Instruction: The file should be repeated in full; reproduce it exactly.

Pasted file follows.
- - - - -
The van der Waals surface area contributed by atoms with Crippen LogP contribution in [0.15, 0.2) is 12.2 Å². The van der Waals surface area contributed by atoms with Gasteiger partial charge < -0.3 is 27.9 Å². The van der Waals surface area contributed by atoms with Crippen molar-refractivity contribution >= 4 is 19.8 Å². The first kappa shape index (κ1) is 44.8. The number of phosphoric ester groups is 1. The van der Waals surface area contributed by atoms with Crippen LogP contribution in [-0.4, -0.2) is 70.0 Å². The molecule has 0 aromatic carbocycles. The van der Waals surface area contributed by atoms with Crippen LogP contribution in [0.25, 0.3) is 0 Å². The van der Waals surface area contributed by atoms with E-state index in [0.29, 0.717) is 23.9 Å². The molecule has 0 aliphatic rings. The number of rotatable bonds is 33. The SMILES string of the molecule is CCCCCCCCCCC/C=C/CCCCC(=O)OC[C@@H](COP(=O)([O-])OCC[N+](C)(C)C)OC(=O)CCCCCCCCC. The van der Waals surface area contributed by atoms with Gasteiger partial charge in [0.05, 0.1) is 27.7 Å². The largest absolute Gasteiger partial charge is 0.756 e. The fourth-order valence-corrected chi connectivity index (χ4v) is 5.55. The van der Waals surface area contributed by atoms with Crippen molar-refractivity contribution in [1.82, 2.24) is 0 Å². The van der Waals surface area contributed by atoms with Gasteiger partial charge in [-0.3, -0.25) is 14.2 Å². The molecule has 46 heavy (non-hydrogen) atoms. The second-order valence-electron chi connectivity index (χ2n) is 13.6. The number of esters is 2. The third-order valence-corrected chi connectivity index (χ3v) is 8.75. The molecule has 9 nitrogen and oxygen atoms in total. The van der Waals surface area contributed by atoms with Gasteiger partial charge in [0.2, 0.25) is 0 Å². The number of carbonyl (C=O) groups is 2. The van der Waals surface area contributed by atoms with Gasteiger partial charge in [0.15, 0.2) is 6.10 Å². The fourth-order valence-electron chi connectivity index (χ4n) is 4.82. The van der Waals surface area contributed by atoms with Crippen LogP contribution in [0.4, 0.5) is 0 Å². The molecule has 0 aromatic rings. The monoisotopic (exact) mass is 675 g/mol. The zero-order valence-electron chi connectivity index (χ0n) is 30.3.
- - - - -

The van der Waals surface area contributed by atoms with Crippen LogP contribution in [0.15, 0.2) is 12.2 Å². The van der Waals surface area contributed by atoms with Gasteiger partial charge < -0.3 is 27.9 Å². The van der Waals surface area contributed by atoms with Crippen molar-refractivity contribution >= 4 is 19.8 Å². The first kappa shape index (κ1) is 44.8. The number of phosphoric ester groups is 1. The van der Waals surface area contributed by atoms with Crippen LogP contribution in [-0.4, -0.2) is 70.0 Å². The molecule has 0 aromatic carbocycles. The van der Waals surface area contributed by atoms with Crippen LogP contribution in [0.25, 0.3) is 0 Å². The van der Waals surface area contributed by atoms with E-state index in [0.29, 0.717) is 23.9 Å². The molecule has 0 aliphatic rings. The number of rotatable bonds is 33. The SMILES string of the molecule is CCCCCCCCCCC/C=C/CCCCC(=O)OC[C@@H](COP(=O)([O-])OCC[N+](C)(C)C)OC(=O)CCCCCCCCC. The van der Waals surface area contributed by atoms with Gasteiger partial charge in [0.05, 0.1) is 27.7 Å². The largest absolute Gasteiger partial charge is 0.756 e. The fourth-order valence-corrected chi connectivity index (χ4v) is 5.55. The van der Waals surface area contributed by atoms with Crippen molar-refractivity contribution in [1.82, 2.24) is 0 Å². The van der Waals surface area contributed by atoms with Gasteiger partial charge in [-0.3, -0.25) is 14.2 Å². The molecule has 46 heavy (non-hydrogen) atoms. The second-order valence-electron chi connectivity index (χ2n) is 13.6. The number of esters is 2. The third-order valence-corrected chi connectivity index (χ3v) is 8.75. The molecule has 9 nitrogen and oxygen atoms in total. The van der Waals surface area contributed by atoms with Gasteiger partial charge in [0.2, 0.25) is 0 Å². The number of carbonyl (C=O) groups is 2. The van der Waals surface area contributed by atoms with Gasteiger partial charge in [0.15, 0.2) is 6.10 Å². The fourth-order valence-electron chi connectivity index (χ4n) is 4.82. The van der Waals surface area contributed by atoms with Crippen LogP contribution in [0.4, 0.5) is 0 Å². The molecule has 0 aromatic rings. The monoisotopic (exact) mass is 675 g/mol. The zero-order valence-electron chi connectivity index (χ0n) is 30.3.